Posted tagged ‘post office’

“When we recall Christmas past, we usually find that the simplest things — not the great occasions — give off the greatest glow of happiness.”

December 11, 2017

Yesterday I finished my chores but did little else. Today I need to send packages and cards, and I’ll do that as soon as I finish here which leaves me the best of the afternoon to decorate the house and tree. I am always ambitious in the mornings.

I’m watching yet another Christmas Carol, this one with Patrick Stewart. Every Christmas it doesn’t matter how many times or how many Scrooges I watch. I still love this story. The Cratchits here are presented poorer than in other films which makes their Christmas feast seem grander with its goose and Christmas pudding. The Ghost of Christmas Present shows Scrooge and us Christmas in a lighthouse, on a ship and at a coal mine. Scrooge has no words to describe what he sees.

My mother, sister and I saw A Christmas Carol at the Wang in Boston. At the point where Scrooge is as “giddy as a schoolboy” the fire alarm went off, and we had to evacuate the theater. It was a false alarm. I was so very disappointed not to see Scrooge and his total reclamation. I know the ending of A Christmas Carol and I remember much of the dialogue but watching Scrooge open his heart is the best part.

My mother always teased me about my Christmas presents. “Wait until you see what you’re going to get,” she’d say to me every year. It didn’t matter if I was in my 30’s or 40’s. Teasing was part of the ritual. She and I used to buy every Christmas issue of all the magazines. We’d chat about the decorations and the recipes. Some we even tried. I remember her gingerbread biscotti and the bread which looked like teddy bears. One year she made figgy pudding because the song made us wonder what it was. The best gift  my mother gave us was Christmas. I remember making ornaments, frosting cookies, shaking presents and hanging my stocking with much fanfare. I always went to my parents’ house for Christmas, but I always had a tree here and decorated my house. I remember once being asked why I had a tree if I wasn’t going to be here for Christmas. I thought that the silliest question of all.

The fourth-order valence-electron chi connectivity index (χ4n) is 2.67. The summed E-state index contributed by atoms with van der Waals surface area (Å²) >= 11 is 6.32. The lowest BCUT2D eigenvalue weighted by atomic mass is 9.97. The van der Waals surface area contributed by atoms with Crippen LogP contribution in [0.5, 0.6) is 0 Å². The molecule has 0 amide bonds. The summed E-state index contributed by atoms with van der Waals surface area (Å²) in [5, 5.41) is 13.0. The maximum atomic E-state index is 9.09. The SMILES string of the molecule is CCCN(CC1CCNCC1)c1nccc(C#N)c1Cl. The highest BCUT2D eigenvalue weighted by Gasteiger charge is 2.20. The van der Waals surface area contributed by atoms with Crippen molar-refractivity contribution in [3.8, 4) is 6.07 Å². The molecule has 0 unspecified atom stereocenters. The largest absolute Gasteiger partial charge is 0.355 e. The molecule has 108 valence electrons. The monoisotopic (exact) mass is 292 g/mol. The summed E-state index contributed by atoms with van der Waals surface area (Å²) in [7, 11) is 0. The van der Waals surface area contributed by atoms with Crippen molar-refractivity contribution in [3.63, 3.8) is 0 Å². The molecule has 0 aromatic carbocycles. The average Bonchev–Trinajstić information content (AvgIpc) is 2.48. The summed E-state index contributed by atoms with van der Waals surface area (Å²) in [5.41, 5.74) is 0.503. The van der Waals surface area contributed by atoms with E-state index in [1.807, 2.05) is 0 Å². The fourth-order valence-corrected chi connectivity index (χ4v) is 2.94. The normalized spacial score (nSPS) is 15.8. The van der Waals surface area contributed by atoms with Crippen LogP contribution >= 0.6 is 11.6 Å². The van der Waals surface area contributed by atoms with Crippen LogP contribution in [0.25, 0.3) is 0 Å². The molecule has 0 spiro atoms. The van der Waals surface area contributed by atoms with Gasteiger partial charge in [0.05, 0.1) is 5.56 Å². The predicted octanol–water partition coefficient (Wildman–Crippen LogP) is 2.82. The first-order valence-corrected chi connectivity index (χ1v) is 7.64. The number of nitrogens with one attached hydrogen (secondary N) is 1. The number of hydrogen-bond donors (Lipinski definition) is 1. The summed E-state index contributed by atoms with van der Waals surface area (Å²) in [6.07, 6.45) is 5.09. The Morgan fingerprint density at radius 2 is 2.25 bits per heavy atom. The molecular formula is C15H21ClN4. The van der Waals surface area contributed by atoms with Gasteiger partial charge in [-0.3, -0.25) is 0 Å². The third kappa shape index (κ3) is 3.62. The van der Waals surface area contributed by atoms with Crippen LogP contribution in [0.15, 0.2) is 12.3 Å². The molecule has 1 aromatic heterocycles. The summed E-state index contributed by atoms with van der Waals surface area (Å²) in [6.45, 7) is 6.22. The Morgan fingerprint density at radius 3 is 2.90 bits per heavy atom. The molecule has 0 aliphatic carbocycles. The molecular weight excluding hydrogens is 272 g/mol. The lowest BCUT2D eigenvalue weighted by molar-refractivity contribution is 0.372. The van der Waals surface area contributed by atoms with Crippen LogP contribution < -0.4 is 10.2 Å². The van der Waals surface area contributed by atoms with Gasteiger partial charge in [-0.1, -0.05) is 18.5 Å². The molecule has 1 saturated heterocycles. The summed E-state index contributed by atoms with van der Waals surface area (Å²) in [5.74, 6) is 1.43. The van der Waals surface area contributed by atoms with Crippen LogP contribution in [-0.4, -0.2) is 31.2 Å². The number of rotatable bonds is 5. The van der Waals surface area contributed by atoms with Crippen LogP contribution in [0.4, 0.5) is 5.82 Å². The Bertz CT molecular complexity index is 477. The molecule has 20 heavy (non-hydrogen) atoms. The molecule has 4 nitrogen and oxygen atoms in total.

“The very fact of snow is such an amazement.”

December 8, 2017

Yesterday was the second day of the wrap the presents marathon. I dosed myself with Aleve and by the late afternoon I was ready to go. All of the presents were wrapped by nine then I started clearing and picking up each room. The den is back to its usual clutter. I can start breathing normally again, no more hyperventilation. A few bags and a bunch of boxes were loaded into the car for a future dump run. The dining room is now back to normal. The living room is the only room discombobulated, and it will stay that way for a while. The couch and the chair are filled with bags filled with wrapped gifts, all headed to Colorado. Each bag is labeled with a name. I have to close those bags and staple their tops so I can pack them in boxes I don’t have yet. The post office is on my list today. I also want to finish my cards. It seems my to-do list, despite everything I do, never gets any smaller. I want to start decorating the tree by first putting on lights then moving the tree to its usual spot, in the corner by the hearth, before I add strands of tinsel and ornaments. My house too needs to be decorated. I’m talking all of downstairs, four rooms and a bathroom. Yup, even the bathroom gets a holiday makeover. You need something to look at.

The day is chilly and cloudy. Tomorrow will be cold, in the 30’s, and they’ll be a mixture of rain and snow, maybe 1-2 inches.

When I was a kid, I wanted lots of snow for Christmas. I always thought the whole season revolved around snow. Santa had a sleigh with runners, not wheels. It was pulled by reindeer, natives of cold places like the arctic or the tundra. Santa was completely bundled in a heavy coat, mittens and a warm hat. He wore boots. He was dressed for the cold.

I’d look out the window every night and check for snowflakes. I’d listen to the weather on the radio, and I’d hope to wake up to a wild storm of snow slanted sideways from the wind. Most mornings I was disappointed.

“Always be smarter than the people who hire you.”

July 14, 2017

The windows and doors are all closed. The day is dark, damp and chilly. When I took Gracie out earlier and waited until she was done, I got cold. I was thinking sweatshirt weather. It may rain.

The first summer I ever worked was just after high school. With college in the fall, I had no choice but to get a job. I worked at Woolworth’s in Hyannis, a huge store on Main Street. I had no specific job title but moved from the cash register to counter after counter except for the lunch counter. I spent the most time in the corner where the small animals were housed. My job was to clean the hamster and mouse cages, feed the fish and refill the inventory. It sounds like a gross job, but I was by myself and seldom bothered by the manager which made it ideal. I learned to separate the mother and the babies from other hamsters because if the mother got nervous she’d eat her babies. They were ugly babies. Most of them lived but I never took credit for raising the inventory. Once I worked the souvenir counter which was filled with the tackiest souvenirs, most made in China. A guy once came and bought something then tried to scam me with dollar bills. He kept a running commentary of the amount of money between us hoping I’d get distracted or confused so he could trade a few dollars for a 20. It didn’t happen. He took off quickly when I called for the manager. My favorite part of that job was the lunch counter where I ate most days. The hot dogs in the grilled rolls were my favorites.